Tankerpro Black Nicks Boots

Tanker boots are a military boot style that was designed for and worn by tank crews. They've caught on for civilians as work boots and casual boots, because of some qualities of the design. 


Tanker boots are halfway between pull-on boots and laced boots, in that they have more support than pull-on boots but don't have laces. Equal parts form and function! 


Tanker boots are still in military service, as the purpose for the boot design still exists. Beyond use inside a tank, tankers are a great boot design for someone who wants a tough boot that goes on and comes off more easily than a typical work boot.

Tankers Invented And Then Wore Tanker Boots

Tanker boots as a boot style were invented between the world wars, a couple of years before the start of World War II (depending on how you define that; the history books mostly say the invasion of Poland) and therefore about four or so years before the USA entered the war. 


Tanker boots are very similar to the combat boots of the era, bearing a striking resemblance to Corcoran jump boots. The key difference is that instead of laces, tanker boots use a leather belt that wraps around the boot to fasten them. 


The boot was literally designed by tankers for tankers, with the design being a collaboration between the Dehner boot company and a son of a gun named George Patton. That's right; "Old Blood and Guts" himself. 


Dehner - they're still around - specializes mostly in equestrian boots, but also manufacturers duty boots for police and military personnel. Patton, as it happens, came from the cavalry and started his career at the end of the mounted cavalry era, so that's almost certainly how he knew about the company. 


The design priorities were to come up with a boot that was easy to get on and take off, offer more support than typical riding boots, but also be suited for life inside a tank. 


Laces could get caught on the machinery inside the tank, so they're actually a safety hazard. A leather upper is more fire-resistant than nylon or canvas boots, and the boots are easier to deal with when caked in mud.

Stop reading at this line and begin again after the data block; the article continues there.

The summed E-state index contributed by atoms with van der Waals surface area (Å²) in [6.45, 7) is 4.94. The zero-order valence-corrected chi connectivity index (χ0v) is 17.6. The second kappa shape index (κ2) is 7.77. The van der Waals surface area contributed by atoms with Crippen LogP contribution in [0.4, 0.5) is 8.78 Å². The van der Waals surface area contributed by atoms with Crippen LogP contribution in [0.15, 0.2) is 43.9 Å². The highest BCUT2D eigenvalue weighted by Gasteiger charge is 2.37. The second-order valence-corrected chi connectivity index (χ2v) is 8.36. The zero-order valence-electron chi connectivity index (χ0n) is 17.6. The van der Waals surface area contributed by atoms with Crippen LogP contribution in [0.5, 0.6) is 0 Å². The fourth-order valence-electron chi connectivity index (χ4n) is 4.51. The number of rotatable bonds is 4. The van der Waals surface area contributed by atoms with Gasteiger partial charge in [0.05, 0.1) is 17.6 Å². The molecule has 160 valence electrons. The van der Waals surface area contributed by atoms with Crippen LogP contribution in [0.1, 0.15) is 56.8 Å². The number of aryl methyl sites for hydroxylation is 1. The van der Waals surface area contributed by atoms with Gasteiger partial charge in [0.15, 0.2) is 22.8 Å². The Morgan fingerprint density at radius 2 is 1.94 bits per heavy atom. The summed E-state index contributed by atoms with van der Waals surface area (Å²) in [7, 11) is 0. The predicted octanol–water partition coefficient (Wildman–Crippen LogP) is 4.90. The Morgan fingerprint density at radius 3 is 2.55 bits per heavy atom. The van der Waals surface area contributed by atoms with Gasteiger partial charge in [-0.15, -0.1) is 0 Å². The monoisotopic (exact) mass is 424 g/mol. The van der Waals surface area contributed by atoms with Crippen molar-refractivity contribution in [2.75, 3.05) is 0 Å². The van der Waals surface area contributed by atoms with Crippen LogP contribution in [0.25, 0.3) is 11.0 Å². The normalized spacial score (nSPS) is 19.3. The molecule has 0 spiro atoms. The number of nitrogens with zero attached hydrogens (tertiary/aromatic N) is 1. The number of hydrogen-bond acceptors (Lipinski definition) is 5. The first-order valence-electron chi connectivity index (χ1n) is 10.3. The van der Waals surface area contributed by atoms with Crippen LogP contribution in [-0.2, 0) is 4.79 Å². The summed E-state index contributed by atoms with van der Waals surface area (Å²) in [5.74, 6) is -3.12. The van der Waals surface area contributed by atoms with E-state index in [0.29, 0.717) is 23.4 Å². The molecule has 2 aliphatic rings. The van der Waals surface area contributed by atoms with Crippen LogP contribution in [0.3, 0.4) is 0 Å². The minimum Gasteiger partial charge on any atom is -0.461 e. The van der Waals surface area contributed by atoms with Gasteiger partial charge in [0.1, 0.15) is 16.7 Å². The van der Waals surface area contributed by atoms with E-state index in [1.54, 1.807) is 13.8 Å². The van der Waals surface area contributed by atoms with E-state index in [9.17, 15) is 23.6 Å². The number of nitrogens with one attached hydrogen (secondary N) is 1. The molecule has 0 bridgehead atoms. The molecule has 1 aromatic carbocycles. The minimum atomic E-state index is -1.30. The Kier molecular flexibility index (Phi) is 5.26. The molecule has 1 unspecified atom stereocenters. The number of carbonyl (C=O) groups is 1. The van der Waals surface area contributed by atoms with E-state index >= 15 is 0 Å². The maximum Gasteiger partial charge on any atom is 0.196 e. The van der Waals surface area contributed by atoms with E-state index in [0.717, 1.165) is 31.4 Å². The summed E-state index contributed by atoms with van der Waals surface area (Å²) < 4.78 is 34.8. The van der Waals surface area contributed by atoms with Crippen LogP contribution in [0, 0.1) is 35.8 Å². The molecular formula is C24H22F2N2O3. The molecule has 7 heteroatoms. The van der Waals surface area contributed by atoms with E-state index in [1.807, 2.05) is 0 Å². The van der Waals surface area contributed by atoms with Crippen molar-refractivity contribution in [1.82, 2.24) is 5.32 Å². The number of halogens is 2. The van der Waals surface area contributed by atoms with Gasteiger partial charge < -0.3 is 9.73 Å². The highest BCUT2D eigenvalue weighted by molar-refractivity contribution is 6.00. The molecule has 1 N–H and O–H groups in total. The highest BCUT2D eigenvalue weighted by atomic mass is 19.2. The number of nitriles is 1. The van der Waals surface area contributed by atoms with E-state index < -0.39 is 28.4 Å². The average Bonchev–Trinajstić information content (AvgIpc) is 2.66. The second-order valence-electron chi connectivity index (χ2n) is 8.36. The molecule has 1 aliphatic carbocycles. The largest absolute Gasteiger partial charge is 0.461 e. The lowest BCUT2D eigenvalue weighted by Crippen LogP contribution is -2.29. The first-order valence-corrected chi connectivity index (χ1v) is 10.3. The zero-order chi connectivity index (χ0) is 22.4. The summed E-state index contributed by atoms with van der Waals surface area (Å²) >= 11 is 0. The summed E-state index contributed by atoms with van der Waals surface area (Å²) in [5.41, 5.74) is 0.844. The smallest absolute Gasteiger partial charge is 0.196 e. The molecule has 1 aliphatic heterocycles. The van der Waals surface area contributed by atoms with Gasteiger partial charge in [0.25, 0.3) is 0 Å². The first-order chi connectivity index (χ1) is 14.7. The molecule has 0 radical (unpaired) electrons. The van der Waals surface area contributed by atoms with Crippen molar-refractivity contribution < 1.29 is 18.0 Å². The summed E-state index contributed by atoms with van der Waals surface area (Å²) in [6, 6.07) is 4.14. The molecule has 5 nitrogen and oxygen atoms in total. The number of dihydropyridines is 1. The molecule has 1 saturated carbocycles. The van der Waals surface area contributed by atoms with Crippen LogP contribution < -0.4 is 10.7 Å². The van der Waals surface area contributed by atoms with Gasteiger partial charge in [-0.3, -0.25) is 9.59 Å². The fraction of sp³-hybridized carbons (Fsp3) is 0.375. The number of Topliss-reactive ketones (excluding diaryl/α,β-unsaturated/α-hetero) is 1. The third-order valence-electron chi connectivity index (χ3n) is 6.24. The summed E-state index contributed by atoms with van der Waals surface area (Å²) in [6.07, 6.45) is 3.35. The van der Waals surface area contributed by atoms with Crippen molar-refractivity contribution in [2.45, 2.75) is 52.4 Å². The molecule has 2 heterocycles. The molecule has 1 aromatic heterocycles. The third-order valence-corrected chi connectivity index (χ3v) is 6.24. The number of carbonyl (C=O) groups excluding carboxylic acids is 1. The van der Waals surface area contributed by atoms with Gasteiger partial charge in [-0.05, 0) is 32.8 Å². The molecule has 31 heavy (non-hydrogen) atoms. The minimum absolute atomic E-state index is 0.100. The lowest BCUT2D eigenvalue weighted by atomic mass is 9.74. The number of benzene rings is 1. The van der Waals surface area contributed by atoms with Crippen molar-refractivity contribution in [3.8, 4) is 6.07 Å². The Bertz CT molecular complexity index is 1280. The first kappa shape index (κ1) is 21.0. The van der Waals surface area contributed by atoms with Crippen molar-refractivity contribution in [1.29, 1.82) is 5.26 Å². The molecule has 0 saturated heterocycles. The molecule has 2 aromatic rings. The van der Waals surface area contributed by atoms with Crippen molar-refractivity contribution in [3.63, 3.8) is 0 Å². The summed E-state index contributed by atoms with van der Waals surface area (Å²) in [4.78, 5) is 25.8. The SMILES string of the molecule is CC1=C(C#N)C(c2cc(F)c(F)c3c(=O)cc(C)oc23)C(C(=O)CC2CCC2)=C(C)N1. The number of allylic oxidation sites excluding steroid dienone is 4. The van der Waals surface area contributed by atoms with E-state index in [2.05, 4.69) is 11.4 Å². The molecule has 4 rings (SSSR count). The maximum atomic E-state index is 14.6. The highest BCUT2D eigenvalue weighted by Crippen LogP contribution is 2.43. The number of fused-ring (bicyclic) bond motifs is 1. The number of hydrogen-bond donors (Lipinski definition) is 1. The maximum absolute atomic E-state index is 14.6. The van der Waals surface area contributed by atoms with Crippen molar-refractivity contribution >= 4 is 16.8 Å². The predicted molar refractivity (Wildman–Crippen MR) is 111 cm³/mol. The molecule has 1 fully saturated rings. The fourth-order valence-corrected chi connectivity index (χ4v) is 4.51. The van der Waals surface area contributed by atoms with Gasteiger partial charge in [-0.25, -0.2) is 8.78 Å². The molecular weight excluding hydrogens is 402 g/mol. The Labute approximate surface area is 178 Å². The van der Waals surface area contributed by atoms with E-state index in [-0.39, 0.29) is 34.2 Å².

Tanker boots are also looser on the feet than laced boots, which means tankers don't have any loss of circulation if they stay seated for long hours in the field...which is common in wartime. 


And they work. The tanker boots that our troops wore in World War II worked so well that a tanker boot design of some kind has remained in issue for tank crews ever since, even into the present.

Who Can Wear Tanker Boots? 

There are some rules in the military about who can wear tanker boots. As far as we could tell, Army regulations don't specifically forbid anyone from wearing them, but gives unit commanders latitude to prohibit specific boots or require certain boots for duty. 


So it would really depend on your unit specifically; just because they're authorized in a blanket sense doesn't mean it's okay for you! 


Outside of military use...obviously anyone could wear tanker boots if they so choose…and a quality pair of tanker boots would be a great choice of work boots, motorcycle boots, or just for general wear. 

Are Tanker Boots Comfortable? 

With quality construction, tanker boots are incredibly comfortable. They bridge the gap very well between a laced boot and a pull-on, making them comfortable and convenient, as well as having decent ankle support for a non-lacing boot. 


The heel block gives the boot good support, and - if made correctly - provides all the arch support you'll need for all-day comfort. The straps allow you to set the heel into the heel cup, keeping the heel from lifting as you walk around which is the classic failing of pull-on boots. 


The straps let you set the heel, giving you some ankle support but not quite the same amount as a laced boot. Lacing over the foot and going up the lower leg set the foot into the boot to support the ankle, so it won't quite be the same. 


They make an excellent most-purpose field boot, so long as you don't need the utmost of ankle support. And darned if they don't look great doing it.